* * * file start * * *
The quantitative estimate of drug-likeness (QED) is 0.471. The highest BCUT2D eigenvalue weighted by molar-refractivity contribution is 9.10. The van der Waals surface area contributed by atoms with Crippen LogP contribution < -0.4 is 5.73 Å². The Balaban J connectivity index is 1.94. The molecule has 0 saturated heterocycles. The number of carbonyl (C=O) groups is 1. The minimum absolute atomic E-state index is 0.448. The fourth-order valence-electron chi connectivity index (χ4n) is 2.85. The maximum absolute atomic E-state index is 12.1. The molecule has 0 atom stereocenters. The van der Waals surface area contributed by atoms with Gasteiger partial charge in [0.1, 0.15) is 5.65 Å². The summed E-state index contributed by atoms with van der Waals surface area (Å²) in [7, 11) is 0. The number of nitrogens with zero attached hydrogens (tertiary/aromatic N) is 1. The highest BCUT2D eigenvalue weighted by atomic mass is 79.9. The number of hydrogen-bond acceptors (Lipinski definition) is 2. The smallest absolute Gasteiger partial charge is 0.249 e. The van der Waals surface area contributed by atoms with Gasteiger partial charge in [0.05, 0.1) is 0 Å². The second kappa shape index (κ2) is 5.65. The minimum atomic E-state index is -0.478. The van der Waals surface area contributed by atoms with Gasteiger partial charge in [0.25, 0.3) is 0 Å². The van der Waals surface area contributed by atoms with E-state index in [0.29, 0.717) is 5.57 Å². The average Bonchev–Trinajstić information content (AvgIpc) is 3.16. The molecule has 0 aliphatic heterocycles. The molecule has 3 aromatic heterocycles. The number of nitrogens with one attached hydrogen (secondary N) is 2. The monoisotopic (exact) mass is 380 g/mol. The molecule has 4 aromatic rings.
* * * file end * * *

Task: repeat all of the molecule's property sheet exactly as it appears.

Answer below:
The quantitative estimate of drug-likeness (QED) is 0.471. The highest BCUT2D eigenvalue weighted by molar-refractivity contribution is 9.10. The van der Waals surface area contributed by atoms with Crippen LogP contribution < -0.4 is 5.73 Å². The Balaban J connectivity index is 1.94. The molecule has 0 saturated heterocycles. The number of carbonyl (C=O) groups is 1. The minimum absolute atomic E-state index is 0.448. The fourth-order valence-electron chi connectivity index (χ4n) is 2.85. The maximum absolute atomic E-state index is 12.1. The molecule has 0 atom stereocenters. The van der Waals surface area contributed by atoms with Gasteiger partial charge in [0.1, 0.15) is 5.65 Å². The summed E-state index contributed by atoms with van der Waals surface area (Å²) in [7, 11) is 0. The number of nitrogens with zero attached hydrogens (tertiary/aromatic N) is 1. The highest BCUT2D eigenvalue weighted by atomic mass is 79.9. The number of hydrogen-bond acceptors (Lipinski definition) is 2. The smallest absolute Gasteiger partial charge is 0.249 e. The van der Waals surface area contributed by atoms with Gasteiger partial charge in [0.05, 0.1) is 0 Å². The second kappa shape index (κ2) is 5.65. The minimum atomic E-state index is -0.478. The van der Waals surface area contributed by atoms with Gasteiger partial charge in [0.25, 0.3) is 0 Å². The van der Waals surface area contributed by atoms with E-state index in [0.29, 0.717) is 5.57 Å². The average Bonchev–Trinajstić information content (AvgIpc) is 3.16. The molecule has 0 aliphatic heterocycles. The molecule has 3 aromatic heterocycles. The number of nitrogens with one attached hydrogen (secondary N) is 2. The monoisotopic (exact) mass is 380 g/mol. The molecule has 4 aromatic rings.